G. Love & Special Sauce and Slightly Stoopid at the Bank of America Pavilion on August 22

A review of G. Love & Special Sauce and Slightly Stoopid at the Bank of America Pavilion on August 22, 2007

, Contributing Writer

Since Dave Matthews Band broke out from a primarily collegiate audience with appealing pop-rock meets jam-band sound, many bands in the same mold have followed in their footsteps. Each of these “jamtastic” bands has fused various genres with their sound and consequently has built rapid grassroots fan bases. Two of the best examples of this are G. Love & Special Sauce and Slightly Stoopid, who teamed up for a co-headliner at the Bank of America Pavilion last Wednesday night. G. Love fused hip-hop and blues with rock while Slightly Stoopid mixed reggae and punk with acoustic rock for a show that kept a packed house of passionate and faithful followers on their feet for the entire show.
With their special connection to Beantown over the years, Boston bred/Philly natives G. Love and Special Sauce fittingly took the headliner slot at the Pavilion show. G. Love certainly has come a long way since he and his band got their start on the streets of Harvard Square, and as one of the house bands at The Plough and Stars over a decade ago. Still boasting a rabid fanbase here in the hub, the crowd went wild once the small, hat-donning, black trouser wearing G. Love took the stage.

The band is touring in support of this summer’s DVD documentary/live CD A Year And A Night. Wednesday’s Pavilion show spanned the band’s career with new material such as “Hot Cookin’” off 2006’s Lemonade, and a plethora of old favorites, including “Cold Beverage” and “Baby’s Got Sauce,” two songs from their 1994 self-titled debut album.

G. Love himself was in great spirits while boasting some solid bluesy guitar riffs and some harmonica funk. Bassist “Jimi Jazz” and drummer “Houseman” held down the rhythm while keyboardist Mark Boyce& added an impressive solo during “Steppin’ Stone,” a tune off Yeah, It’s That Easy. One of the shows best moments came during “Wild Side,” when G. Love and some of his “Special Sauce” freestyled for a bit. The band’s set was cut short (something G. Love would later admit on his blog) but not before an encore that saw G. Love joined by members of Slightly Stoppid and opener Ozomatil for an epic consortium on “Mellow Mood.”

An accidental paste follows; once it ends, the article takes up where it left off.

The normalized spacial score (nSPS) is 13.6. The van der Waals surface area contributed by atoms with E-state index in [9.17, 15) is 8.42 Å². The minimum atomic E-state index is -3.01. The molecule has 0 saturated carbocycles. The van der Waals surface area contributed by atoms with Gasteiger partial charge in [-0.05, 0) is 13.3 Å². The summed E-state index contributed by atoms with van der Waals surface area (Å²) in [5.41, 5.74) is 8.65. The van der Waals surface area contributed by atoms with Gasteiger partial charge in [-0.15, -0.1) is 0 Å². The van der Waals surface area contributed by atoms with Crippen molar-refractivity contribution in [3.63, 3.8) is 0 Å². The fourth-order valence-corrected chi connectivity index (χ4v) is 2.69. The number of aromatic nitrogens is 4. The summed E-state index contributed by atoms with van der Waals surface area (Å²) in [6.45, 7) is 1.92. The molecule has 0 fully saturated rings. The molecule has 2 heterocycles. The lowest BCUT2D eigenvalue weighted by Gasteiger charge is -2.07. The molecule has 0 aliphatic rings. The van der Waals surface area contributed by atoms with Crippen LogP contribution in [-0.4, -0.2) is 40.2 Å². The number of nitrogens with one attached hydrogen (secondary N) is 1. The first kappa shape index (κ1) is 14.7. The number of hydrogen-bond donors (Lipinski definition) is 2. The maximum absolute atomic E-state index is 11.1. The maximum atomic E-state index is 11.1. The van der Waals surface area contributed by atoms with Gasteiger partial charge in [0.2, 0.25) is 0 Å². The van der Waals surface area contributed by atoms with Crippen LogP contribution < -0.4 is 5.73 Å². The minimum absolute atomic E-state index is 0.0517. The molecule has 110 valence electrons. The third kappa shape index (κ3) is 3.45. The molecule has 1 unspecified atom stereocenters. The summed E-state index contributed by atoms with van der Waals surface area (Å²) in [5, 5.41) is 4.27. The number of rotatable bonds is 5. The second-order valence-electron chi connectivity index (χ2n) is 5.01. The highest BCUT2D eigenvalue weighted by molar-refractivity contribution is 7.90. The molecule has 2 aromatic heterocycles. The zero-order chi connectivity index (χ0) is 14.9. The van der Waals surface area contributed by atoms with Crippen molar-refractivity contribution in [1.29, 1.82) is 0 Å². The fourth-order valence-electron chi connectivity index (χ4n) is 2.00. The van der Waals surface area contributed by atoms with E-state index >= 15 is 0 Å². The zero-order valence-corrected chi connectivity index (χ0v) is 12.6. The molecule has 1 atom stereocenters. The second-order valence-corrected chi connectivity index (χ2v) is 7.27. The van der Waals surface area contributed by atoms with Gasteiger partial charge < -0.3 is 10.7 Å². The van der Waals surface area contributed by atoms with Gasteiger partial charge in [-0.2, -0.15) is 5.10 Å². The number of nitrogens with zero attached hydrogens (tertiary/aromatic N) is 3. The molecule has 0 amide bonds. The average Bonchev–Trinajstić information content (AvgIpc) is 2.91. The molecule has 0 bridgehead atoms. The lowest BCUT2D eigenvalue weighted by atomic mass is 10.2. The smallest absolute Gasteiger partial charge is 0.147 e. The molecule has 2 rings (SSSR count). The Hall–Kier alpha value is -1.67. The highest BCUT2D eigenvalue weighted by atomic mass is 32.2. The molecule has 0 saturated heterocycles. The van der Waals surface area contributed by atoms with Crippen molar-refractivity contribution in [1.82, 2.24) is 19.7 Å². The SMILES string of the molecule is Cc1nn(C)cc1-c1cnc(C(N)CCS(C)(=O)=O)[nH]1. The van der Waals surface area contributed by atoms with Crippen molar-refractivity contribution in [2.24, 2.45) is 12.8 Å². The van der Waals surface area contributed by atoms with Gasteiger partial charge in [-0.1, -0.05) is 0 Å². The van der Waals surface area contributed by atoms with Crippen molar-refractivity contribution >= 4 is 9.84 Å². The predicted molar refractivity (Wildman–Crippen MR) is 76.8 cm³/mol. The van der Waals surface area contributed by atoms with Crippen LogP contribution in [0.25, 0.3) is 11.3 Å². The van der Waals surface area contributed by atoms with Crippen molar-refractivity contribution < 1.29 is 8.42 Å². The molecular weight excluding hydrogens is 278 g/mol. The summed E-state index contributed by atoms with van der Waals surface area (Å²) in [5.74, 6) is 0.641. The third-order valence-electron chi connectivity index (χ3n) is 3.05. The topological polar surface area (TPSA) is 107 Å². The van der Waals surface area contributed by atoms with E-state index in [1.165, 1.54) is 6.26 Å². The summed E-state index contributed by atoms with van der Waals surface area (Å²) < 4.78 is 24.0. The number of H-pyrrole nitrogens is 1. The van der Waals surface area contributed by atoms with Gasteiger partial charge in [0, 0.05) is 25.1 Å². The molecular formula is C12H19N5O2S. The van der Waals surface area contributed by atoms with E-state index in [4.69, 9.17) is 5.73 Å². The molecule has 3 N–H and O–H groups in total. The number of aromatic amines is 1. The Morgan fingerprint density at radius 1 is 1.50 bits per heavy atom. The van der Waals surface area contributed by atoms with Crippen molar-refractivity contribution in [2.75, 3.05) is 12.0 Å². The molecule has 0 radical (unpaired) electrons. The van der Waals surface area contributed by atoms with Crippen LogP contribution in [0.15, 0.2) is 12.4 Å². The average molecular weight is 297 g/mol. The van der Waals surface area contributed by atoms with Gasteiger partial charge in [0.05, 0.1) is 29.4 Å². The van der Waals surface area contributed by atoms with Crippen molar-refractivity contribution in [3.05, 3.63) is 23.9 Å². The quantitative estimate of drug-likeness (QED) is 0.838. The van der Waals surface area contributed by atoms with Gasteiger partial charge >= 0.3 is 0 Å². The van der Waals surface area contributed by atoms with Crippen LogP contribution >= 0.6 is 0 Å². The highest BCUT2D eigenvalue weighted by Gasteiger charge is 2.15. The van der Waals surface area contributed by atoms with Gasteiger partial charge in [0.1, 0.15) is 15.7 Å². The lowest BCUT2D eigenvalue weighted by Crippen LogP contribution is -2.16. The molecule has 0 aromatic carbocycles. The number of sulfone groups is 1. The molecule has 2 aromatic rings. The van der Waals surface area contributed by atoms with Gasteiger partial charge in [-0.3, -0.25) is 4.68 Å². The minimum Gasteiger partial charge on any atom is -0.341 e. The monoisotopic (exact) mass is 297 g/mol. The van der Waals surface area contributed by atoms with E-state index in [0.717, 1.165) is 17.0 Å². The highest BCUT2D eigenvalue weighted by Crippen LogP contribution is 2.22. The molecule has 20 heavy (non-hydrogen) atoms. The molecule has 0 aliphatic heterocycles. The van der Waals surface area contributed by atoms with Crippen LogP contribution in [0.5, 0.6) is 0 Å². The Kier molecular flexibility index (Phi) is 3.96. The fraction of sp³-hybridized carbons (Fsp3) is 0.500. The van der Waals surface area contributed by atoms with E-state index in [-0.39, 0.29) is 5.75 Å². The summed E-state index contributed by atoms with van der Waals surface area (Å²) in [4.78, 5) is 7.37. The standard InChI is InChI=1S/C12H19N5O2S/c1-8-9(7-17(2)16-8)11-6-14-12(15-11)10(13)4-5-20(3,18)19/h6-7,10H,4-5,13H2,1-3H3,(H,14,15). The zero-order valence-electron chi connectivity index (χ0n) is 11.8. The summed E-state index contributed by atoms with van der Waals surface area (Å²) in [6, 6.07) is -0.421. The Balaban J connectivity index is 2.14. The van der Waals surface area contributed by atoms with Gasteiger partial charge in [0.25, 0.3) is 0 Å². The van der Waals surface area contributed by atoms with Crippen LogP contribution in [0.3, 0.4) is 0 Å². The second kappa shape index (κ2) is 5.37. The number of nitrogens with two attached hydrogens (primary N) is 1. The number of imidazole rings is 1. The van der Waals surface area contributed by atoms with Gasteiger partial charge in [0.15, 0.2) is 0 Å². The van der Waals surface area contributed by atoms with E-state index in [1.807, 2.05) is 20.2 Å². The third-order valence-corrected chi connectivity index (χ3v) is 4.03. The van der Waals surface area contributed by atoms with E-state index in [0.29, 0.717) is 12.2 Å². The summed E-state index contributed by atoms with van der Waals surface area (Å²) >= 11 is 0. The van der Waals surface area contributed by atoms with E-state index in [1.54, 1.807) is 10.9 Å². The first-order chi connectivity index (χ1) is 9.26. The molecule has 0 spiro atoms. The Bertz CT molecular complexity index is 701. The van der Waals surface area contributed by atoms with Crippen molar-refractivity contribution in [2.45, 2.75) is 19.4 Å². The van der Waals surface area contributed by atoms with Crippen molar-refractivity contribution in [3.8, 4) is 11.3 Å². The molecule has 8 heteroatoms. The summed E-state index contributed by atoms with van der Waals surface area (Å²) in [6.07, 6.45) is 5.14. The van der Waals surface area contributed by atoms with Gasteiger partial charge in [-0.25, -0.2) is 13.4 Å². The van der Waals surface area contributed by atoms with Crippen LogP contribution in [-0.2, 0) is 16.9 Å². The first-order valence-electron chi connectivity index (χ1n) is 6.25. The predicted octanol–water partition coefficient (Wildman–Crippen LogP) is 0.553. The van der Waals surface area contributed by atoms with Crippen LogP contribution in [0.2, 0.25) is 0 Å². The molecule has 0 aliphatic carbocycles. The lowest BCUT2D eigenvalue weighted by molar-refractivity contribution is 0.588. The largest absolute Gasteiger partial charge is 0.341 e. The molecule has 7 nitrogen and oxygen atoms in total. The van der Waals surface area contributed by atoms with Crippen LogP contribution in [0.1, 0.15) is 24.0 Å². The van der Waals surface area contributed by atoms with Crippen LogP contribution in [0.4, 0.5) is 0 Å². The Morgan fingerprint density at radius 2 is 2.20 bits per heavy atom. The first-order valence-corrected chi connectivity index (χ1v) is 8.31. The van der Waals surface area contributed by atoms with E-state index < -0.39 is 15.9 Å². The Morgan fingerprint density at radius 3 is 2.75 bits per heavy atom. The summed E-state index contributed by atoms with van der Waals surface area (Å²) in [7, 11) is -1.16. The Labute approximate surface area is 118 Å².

Earlier in the night, California’s Slighty Stoopid kept the crowd energized with an entertaining set. Though the crowd was predominatly made up of G. Love admirers, it’s a safe bet that Slightly Stoopid won over more than a few new fans. Opener “Bandelero (Going Back to Cali)” started the night off right with the laid-back, summery tune that set the tone for the rest of the show. The tendency of reggae to be sing-songy is Stoopid’s trademark, and it was done in such a style that a novice listener could think they were at a slightly off-kilter Sublime show.

Sure, the band’s choice to wear Patriots and Red Sox apparel gave them an extra point in these hard-to-please Boston fans’ book, but the band also had more than a few songs that displayed their talents. Highlights from their set included “Ese Locos,” “Mr.Music,” “The Officer,” “Nobody Knows,” and humorously titled “Comb For My Dome.” The young crowd loved the rap that intermittently creeped into Stoopid’s songs, and the band’s generous use of horns, guitars, drums, and a wide array of other instruments made nearly every song segue cleanly into the next. The band closed out their set with “Nobody Knows,” complete with a powerful jam that let each member work their magic.

Overall, it was a beautiful night on the Harbor for some music that certainly gave off good vibes. For the young crowd on hand, it probably helped most of them forget that school is starting up in just a few short weeks.

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